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 October 27th, 2014, 02:10 PM #1 Newbie   Joined: Feb 2014 Posts: 15 Thanks: 0 Help with Equivalence Relations Let R be the relation on Z×Z, that is elements of this relation are pairs of pairs of integers, such that ((a,b),(c,d))∈R if and only if a+d=b+c. Show that R is an equivalence relation. So I need to show that the relation is reflexive, symmetric and transitive. For reflexive I need to show that when (a,b) E Z x Z. (a,b) = (a.b). How do I do this? I assume I have to somehow use a +d = b + c, but I'm not sure how to do it. Last edited by extreme112; October 27th, 2014 at 02:14 PM. Reason: Accidently Hit Enter
October 27th, 2014, 02:35 PM   #2
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Quote:
 Originally Posted by extreme112 Let R be the relation on Z×Z, that is elements of this relation are pairs of pairs of integers, such that ((a,b),(c,d))∈R if and only if a+d=b+c. Show that R is an equivalence relation. So I need to show that the relation is reflexive, symmetric and transitive. For reflexive I need to show that when (a,b) E Z x Z. (a,b) = (a.b). How do I do this? I assume I have to somehow use a +d = b + c, but I'm not sure how to do it.
You want to see if (a,b)R(a,b). So, c = a, d = b. Thus a + d = b + c becomes a + b = b + a. Is this true?

-Dan

October 27th, 2014, 03:10 PM   #3
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 Originally Posted by topsquark You want to see if (a,b)R(a,b). So, c = a, d = b. Thus a + d = b + c becomes a + b = b + a. Is this true? -Dan
Thanks, I think I worked it out for reflexive and symmetric, but how about transitive?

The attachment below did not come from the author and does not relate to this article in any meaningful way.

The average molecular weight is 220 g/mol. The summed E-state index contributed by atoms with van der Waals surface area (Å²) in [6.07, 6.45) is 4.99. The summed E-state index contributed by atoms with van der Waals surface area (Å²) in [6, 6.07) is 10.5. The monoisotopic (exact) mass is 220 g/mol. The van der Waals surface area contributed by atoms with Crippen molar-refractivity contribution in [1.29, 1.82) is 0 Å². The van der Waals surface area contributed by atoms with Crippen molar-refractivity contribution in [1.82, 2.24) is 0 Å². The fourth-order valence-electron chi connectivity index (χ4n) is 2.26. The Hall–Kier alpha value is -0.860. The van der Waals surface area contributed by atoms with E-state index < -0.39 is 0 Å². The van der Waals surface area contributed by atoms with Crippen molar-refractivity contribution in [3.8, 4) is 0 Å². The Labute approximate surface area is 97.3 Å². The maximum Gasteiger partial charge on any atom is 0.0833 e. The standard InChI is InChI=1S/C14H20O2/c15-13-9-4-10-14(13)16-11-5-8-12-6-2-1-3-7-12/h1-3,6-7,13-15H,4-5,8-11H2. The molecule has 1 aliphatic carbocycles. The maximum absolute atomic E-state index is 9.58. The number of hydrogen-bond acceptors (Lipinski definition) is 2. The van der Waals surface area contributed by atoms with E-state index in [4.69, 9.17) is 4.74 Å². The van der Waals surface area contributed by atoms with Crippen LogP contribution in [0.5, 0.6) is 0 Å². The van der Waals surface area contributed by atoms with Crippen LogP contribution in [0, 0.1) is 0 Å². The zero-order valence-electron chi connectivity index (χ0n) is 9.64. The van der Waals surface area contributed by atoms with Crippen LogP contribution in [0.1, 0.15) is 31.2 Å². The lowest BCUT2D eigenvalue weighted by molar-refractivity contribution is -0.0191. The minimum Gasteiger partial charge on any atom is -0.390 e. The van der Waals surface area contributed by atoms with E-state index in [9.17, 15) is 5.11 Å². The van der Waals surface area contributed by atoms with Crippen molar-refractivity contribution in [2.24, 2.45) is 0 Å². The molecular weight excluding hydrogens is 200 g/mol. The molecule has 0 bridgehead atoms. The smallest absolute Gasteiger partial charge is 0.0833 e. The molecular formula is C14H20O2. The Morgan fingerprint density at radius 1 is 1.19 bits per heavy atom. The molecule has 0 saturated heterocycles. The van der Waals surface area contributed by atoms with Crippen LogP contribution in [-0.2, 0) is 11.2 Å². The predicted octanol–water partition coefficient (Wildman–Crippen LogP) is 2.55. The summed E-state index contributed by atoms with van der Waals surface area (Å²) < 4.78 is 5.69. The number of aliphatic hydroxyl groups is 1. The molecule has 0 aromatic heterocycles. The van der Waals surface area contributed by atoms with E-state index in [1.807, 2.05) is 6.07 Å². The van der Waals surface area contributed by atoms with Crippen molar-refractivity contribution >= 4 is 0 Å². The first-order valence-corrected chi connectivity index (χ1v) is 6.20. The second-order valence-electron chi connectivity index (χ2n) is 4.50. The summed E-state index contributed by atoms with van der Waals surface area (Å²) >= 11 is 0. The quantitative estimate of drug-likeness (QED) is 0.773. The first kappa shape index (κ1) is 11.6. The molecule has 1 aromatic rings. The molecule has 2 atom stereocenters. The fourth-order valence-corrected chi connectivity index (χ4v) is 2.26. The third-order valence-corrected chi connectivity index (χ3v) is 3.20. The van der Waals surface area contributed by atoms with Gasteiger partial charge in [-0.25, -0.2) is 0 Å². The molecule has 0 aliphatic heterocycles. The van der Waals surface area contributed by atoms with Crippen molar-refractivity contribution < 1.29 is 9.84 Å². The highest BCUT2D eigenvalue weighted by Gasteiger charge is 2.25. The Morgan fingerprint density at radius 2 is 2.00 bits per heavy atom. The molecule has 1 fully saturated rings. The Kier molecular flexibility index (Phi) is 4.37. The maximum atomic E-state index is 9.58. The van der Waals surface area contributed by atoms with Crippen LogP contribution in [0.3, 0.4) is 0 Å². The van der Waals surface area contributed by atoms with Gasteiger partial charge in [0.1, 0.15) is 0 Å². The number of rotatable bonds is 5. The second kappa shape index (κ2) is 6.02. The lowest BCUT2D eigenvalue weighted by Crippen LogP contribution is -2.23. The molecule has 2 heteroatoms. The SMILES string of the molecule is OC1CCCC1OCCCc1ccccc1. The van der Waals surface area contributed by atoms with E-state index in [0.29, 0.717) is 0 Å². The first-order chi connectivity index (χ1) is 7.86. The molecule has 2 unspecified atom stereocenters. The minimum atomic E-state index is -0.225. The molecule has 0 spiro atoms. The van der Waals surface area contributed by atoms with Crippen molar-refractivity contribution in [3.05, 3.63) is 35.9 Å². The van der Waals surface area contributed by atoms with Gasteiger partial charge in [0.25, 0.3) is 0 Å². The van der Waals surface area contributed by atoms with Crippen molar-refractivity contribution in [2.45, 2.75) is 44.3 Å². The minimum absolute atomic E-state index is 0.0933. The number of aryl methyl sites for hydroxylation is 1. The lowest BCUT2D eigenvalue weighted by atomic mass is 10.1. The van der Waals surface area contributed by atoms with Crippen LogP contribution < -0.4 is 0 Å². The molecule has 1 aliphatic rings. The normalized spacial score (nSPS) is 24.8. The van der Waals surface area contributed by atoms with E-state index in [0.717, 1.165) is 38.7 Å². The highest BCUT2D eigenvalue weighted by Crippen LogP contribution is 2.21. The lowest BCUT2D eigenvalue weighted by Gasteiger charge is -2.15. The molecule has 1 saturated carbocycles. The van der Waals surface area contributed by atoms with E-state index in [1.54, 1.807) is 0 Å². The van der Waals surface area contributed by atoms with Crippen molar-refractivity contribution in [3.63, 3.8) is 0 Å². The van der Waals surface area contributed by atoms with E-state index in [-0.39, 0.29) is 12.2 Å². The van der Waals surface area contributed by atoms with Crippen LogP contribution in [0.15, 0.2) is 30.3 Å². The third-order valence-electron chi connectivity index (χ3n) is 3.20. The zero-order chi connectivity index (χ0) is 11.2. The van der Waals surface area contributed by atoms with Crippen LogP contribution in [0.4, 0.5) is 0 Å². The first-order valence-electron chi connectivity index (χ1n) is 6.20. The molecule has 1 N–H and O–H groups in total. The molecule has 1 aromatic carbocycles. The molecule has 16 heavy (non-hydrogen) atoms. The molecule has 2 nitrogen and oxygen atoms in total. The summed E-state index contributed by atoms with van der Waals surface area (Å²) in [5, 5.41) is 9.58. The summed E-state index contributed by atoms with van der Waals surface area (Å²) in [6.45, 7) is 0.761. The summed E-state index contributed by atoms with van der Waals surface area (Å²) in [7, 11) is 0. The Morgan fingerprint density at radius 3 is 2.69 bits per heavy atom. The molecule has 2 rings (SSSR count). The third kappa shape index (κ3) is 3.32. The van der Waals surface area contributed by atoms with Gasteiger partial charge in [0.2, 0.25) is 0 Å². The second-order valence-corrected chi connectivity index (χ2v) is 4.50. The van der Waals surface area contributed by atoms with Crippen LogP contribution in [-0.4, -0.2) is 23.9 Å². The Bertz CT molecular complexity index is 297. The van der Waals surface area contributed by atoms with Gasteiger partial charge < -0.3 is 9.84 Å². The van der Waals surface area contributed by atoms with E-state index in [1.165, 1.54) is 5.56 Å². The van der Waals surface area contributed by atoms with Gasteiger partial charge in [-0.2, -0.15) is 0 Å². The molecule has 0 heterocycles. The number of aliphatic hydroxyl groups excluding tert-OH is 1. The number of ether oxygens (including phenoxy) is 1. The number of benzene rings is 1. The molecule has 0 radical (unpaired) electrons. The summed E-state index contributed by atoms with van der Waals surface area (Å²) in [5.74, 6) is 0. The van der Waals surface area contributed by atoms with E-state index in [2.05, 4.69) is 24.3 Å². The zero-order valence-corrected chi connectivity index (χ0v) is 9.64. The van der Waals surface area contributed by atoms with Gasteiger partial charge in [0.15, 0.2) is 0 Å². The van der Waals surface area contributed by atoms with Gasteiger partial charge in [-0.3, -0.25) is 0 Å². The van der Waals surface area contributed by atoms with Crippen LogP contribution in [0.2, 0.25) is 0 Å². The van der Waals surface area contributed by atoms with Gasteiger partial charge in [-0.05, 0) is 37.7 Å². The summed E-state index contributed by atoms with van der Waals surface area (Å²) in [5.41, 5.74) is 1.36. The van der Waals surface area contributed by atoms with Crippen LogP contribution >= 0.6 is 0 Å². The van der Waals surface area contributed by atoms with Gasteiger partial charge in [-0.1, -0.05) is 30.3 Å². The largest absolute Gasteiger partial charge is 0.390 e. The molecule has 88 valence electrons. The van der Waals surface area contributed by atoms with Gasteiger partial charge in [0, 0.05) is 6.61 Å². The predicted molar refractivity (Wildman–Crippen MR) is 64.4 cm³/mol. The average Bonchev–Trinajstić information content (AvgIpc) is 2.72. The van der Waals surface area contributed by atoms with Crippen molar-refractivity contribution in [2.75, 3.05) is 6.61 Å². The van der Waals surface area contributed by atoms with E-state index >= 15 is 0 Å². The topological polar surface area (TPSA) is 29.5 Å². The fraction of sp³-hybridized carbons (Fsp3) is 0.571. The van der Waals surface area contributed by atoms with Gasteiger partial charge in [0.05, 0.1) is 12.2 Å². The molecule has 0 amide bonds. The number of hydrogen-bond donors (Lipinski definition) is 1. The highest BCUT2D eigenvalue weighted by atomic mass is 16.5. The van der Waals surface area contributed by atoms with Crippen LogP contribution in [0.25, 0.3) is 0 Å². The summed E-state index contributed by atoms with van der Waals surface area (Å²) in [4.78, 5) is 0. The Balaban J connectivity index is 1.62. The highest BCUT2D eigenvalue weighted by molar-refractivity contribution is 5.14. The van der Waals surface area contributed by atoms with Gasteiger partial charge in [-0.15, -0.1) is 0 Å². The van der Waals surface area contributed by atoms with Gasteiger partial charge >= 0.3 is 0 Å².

Last edited by skipjack; November 11th, 2014 at 11:59 PM.

October 27th, 2014, 03:16 PM   #4
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 Originally Posted by extreme112 Thanks, I think I worked it out for reflexive and symmetric, but how about transitive?
Given (a, b)R(c, d) and (c, d)R(e, f) we know that
(1) a + d = b + c
(2) c + f = d + e

From (2) we get d = c + f - e

Does this give you any ideas?

-Dan

Last edited by skipjack; November 11th, 2014 at 11:59 PM.

October 27th, 2014, 04:02 PM   #5
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Quote:
 Originally Posted by topsquark Given (a, b)R(c, d) and (c, d)R(e, f) we know that (1) a + d = b + c (2) c + f = d + e From (2) we get d = c + f - e Does this give you any ideas? -Dan
Well the only thing I can think of is that by definition of transitive if (a,b)R(c,d) and (c,d)R(e,f) then (a,b)R(e,f) to make an equation (3) a + f = b + e.

Edit: I think I got the answer.
If I plug in d = c+f-e into d for equation (1). Then I get equation (3). Thanks for the help.

Last edited by extreme112; October 27th, 2014 at 04:38 PM. Reason: I think I found the answer.

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